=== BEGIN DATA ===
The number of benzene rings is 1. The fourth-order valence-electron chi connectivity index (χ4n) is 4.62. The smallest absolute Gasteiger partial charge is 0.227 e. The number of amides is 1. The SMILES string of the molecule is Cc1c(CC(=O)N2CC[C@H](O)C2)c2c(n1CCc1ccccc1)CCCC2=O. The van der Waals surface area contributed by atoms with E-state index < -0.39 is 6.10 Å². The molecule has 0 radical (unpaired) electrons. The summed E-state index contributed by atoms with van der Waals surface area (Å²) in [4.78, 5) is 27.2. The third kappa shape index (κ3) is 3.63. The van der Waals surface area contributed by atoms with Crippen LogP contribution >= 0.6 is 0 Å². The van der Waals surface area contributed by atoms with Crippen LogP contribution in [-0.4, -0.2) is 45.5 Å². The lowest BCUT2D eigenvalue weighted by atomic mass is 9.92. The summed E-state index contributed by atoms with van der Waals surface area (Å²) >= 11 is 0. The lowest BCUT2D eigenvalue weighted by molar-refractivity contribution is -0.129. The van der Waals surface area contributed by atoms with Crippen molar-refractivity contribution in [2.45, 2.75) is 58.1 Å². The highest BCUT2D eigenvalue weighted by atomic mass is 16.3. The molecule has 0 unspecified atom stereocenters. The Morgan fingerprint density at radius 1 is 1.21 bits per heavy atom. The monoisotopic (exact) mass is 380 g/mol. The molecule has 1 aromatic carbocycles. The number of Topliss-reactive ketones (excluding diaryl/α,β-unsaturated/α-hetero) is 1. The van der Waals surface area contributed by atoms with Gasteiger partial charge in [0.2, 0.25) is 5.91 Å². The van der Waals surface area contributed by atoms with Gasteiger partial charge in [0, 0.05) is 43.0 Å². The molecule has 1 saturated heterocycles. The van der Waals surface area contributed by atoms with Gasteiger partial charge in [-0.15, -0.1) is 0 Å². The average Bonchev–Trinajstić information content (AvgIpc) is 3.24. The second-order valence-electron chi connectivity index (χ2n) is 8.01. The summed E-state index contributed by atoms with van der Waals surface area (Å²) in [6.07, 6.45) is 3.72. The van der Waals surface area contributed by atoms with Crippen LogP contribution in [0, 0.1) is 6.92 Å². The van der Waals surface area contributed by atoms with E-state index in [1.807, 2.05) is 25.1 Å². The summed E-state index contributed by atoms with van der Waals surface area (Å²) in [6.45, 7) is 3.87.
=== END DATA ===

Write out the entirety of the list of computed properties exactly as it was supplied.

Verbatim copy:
The number of benzene rings is 1. The fourth-order valence-electron chi connectivity index (χ4n) is 4.62. The smallest absolute Gasteiger partial charge is 0.227 e. The number of amides is 1. The SMILES string of the molecule is Cc1c(CC(=O)N2CC[C@H](O)C2)c2c(n1CCc1ccccc1)CCCC2=O. The van der Waals surface area contributed by atoms with E-state index < -0.39 is 6.10 Å². The molecule has 0 radical (unpaired) electrons. The summed E-state index contributed by atoms with van der Waals surface area (Å²) in [4.78, 5) is 27.2. The third kappa shape index (κ3) is 3.63. The van der Waals surface area contributed by atoms with Crippen LogP contribution >= 0.6 is 0 Å². The van der Waals surface area contributed by atoms with Crippen LogP contribution in [-0.4, -0.2) is 45.5 Å². The lowest BCUT2D eigenvalue weighted by atomic mass is 9.92. The summed E-state index contributed by atoms with van der Waals surface area (Å²) >= 11 is 0. The lowest BCUT2D eigenvalue weighted by molar-refractivity contribution is -0.129. The van der Waals surface area contributed by atoms with Crippen molar-refractivity contribution in [2.45, 2.75) is 58.1 Å². The highest BCUT2D eigenvalue weighted by atomic mass is 16.3. The molecule has 0 unspecified atom stereocenters. The Morgan fingerprint density at radius 1 is 1.21 bits per heavy atom. The monoisotopic (exact) mass is 380 g/mol. The molecule has 1 aromatic carbocycles. The number of Topliss-reactive ketones (excluding diaryl/α,β-unsaturated/α-hetero) is 1. The van der Waals surface area contributed by atoms with Gasteiger partial charge in [0.2, 0.25) is 5.91 Å². The van der Waals surface area contributed by atoms with Gasteiger partial charge in [0, 0.05) is 43.0 Å². The molecule has 1 saturated heterocycles. The van der Waals surface area contributed by atoms with Gasteiger partial charge in [-0.15, -0.1) is 0 Å². The average Bonchev–Trinajstić information content (AvgIpc) is 3.24. The second-order valence-electron chi connectivity index (χ2n) is 8.01. The summed E-state index contributed by atoms with van der Waals surface area (Å²) in [6.07, 6.45) is 3.72. The van der Waals surface area contributed by atoms with Crippen LogP contribution in [0, 0.1) is 6.92 Å². The van der Waals surface area contributed by atoms with E-state index in [1.807, 2.05) is 25.1 Å². The summed E-state index contributed by atoms with van der Waals surface area (Å²) in [6.45, 7) is 3.87.